‘That's the one,’ Wynn said pointing at Idira. ‘Him. Well he's an interesting one. Ages ago, he saved Azeroth by closing off a portal to another invading planet, but then he got stuck on the other planet for some reason. I don't know why. Anyway, he stayed there a long time until the demons opened up a new portal again, so then he was able to come back, but then there was a bunch of other stuff that happened in between then and now so he was away a lot in another time-line trying to fix the past or something.’ She started to look confused. Idira raised her eyebrows, dubious. ‘Look, it's complicated,’ Wynn snapped, impatient, ‘I guess he just likes to spend his time in a lot of other places that aren't here. But what I'm trying to get at is, he's finally back and hanging around Dalaran a lot, like all the time, and now he's here he's seeing all the injustices and stuff and has been trying to fix it.’
‘I bet that's going down well,’ Idira muttered, glancing at the servant who was clearly listening to their conversation with great interest. A thought struck Idira, she dithered for a beat, then decided to take a chance, curiosity overwhelming her. She moved nearer to the servant who was folding the most perfect sheet corners Idira had ever seen.
‘Have you . . . ever waited on the Archmage Khadgar?’ she asked, hesitant.
The servant ducked her head, but not before Idira saw the woman's cheeks flare up, bright red.
‘I'll take that as a yes,’ Idira said, hiding a smile. ‘Is he nice?’
The servant's hands stopped moving and she stared down at the bed, biting her lip. For a heartbeat, Idira was afraid the woman would flee, unwilling to partake in 'gossip', but she turned and looked Idira right in the eye. She nodded, her eyes telling Idira everything she wanted to know. He's different. Kind. Good. Not like the others.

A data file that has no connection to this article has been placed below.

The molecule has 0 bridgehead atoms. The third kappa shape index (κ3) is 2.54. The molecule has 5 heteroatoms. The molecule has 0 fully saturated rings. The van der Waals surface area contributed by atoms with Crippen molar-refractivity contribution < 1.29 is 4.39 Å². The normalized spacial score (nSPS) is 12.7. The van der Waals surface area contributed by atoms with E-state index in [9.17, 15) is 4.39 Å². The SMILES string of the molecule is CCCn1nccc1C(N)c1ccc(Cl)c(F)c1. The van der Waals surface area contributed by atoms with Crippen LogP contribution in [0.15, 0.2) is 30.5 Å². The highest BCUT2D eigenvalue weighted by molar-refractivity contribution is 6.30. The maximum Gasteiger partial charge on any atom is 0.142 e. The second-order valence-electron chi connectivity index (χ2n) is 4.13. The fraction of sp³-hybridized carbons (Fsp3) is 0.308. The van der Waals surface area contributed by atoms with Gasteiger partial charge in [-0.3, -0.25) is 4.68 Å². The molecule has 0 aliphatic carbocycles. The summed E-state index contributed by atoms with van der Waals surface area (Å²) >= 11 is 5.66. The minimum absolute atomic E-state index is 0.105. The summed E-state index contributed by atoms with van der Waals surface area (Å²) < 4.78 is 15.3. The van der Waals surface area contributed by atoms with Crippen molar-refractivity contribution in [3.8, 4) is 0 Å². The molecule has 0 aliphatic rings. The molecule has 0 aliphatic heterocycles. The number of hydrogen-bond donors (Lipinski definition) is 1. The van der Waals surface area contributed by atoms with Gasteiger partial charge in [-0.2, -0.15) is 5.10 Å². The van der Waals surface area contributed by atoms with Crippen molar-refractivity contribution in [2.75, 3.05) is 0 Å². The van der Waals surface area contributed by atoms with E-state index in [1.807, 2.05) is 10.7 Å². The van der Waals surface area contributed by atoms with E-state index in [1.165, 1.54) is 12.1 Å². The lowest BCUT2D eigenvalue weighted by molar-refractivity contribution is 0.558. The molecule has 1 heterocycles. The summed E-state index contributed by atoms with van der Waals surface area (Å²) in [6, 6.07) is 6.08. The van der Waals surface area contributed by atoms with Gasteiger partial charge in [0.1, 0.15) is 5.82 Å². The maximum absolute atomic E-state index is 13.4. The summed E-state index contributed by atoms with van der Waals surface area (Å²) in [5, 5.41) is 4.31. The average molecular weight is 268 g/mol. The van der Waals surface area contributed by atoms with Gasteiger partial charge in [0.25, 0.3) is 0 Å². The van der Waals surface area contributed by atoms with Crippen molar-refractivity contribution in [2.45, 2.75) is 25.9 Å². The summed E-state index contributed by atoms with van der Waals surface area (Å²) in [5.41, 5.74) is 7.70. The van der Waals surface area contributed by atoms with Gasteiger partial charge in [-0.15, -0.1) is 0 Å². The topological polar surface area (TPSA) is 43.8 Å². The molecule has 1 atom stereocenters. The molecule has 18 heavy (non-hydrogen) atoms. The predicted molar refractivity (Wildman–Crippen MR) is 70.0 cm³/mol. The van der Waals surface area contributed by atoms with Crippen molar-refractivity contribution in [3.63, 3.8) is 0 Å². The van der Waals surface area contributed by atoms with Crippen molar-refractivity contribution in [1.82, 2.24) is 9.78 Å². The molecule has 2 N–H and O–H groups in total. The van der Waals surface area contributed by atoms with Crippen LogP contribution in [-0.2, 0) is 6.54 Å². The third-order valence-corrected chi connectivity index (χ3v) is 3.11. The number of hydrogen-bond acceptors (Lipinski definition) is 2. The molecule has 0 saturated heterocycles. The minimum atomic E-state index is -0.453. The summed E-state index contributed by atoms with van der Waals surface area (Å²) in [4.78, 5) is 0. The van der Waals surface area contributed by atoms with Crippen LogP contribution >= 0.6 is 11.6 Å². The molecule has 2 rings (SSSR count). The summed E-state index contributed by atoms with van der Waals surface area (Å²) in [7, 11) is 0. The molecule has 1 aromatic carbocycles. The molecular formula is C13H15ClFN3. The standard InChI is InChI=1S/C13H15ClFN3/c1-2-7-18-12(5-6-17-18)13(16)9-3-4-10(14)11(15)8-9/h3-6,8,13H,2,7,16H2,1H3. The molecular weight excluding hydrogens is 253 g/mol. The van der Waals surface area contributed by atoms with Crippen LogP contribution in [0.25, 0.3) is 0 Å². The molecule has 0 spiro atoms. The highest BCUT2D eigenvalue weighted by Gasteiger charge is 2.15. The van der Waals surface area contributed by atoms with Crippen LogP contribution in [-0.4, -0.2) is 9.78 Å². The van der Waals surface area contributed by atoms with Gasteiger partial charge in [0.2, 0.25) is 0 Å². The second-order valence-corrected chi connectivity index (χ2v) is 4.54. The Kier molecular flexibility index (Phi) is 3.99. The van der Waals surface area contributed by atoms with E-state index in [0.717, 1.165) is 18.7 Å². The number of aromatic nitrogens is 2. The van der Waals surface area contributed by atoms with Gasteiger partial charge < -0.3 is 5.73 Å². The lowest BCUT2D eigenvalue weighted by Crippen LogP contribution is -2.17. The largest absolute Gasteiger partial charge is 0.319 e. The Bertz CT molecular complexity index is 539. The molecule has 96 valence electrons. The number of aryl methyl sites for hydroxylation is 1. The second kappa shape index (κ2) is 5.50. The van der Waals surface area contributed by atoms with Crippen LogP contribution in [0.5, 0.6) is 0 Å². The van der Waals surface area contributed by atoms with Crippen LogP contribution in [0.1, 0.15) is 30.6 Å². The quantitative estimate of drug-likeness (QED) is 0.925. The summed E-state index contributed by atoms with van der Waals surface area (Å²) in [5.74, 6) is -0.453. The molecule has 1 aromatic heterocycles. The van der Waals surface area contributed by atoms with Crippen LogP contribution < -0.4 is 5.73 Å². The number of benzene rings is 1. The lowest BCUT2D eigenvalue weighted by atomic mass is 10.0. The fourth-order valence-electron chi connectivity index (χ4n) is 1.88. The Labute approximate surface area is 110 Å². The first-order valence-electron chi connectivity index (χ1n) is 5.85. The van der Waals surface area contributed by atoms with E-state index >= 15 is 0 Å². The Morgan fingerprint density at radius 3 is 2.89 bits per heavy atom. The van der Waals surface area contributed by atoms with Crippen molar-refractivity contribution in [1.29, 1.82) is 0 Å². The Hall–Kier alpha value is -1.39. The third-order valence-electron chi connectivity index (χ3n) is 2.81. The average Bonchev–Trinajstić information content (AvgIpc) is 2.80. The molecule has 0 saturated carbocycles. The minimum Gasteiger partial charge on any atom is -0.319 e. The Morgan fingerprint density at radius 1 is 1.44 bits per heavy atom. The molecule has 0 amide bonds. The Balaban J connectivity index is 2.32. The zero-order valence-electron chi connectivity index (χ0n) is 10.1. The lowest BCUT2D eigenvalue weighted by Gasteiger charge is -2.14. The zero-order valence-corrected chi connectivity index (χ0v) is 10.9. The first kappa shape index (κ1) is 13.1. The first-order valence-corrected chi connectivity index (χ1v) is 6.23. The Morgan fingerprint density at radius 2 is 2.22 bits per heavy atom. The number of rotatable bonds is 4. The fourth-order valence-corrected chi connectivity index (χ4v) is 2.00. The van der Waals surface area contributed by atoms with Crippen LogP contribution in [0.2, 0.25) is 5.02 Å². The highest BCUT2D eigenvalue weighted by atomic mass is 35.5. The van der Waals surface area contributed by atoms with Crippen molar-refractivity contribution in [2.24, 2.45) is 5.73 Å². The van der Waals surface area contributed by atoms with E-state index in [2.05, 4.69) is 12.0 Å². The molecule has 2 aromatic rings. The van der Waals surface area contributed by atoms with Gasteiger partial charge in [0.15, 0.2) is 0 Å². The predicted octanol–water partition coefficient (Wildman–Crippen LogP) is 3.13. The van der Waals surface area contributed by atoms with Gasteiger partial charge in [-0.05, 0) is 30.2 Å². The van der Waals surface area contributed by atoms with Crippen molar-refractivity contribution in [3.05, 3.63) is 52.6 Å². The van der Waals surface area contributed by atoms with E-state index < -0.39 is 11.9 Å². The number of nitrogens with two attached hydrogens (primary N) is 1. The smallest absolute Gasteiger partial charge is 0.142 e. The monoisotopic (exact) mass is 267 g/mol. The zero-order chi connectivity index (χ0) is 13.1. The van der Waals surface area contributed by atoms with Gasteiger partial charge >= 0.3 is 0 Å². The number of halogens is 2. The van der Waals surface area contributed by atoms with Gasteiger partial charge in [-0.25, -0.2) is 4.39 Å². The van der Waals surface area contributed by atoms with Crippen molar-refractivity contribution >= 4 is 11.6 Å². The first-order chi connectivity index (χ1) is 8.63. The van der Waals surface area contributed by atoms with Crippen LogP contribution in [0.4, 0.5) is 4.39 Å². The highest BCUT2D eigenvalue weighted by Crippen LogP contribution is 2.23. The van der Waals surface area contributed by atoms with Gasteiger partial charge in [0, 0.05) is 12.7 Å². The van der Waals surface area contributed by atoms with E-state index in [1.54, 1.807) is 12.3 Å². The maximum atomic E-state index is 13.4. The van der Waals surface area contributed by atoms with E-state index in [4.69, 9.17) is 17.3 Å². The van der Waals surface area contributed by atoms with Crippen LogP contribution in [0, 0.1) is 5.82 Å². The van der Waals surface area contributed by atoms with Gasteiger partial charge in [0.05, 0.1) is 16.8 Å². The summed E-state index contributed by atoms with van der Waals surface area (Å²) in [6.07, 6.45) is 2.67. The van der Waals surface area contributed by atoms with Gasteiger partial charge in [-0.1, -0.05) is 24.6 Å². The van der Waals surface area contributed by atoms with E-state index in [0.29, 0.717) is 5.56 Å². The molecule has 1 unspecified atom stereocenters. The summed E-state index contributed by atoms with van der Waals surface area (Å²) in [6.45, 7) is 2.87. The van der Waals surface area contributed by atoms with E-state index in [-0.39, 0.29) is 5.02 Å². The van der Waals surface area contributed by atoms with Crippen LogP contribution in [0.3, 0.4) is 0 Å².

It was over almost as quick as it began. The woman returned to her work, her motions quick and efficient.
‘Well,’ Wynn breathed. ‘Now we know for certain we have at least one of the Council of Six on our side.’
Before Idira could reply, three blinding flashes of bright blue light flared through the open door, one after the other, shearing into the room, brilliant as lightning.
‘Everybody down to the cellars. Now!’ a guard bellowed, storming up and down the hall, throwing doors open, uncaring of the shouts of indignation coming from within. ‘Into the portals with you. Go! Go! Go! There is almost no time left.’
The servant moved so fast, slipping past them and out the door she was almost a blur. Slower to react, Idira reached the door just in time to see the back of the servant's dress disappearing into one of the three shimmering portals down the hall in the circular, central portal chamber.
‘Three portals? What's happening?’ Idira cried out as a massive vibration shot up through the floor and into her body, numbing her legs. A vicious tug pulled on her, dragging her down, making her feel like she weighed a ton. For a wild panicky moment she wondered if Dalaran was falling from the sky.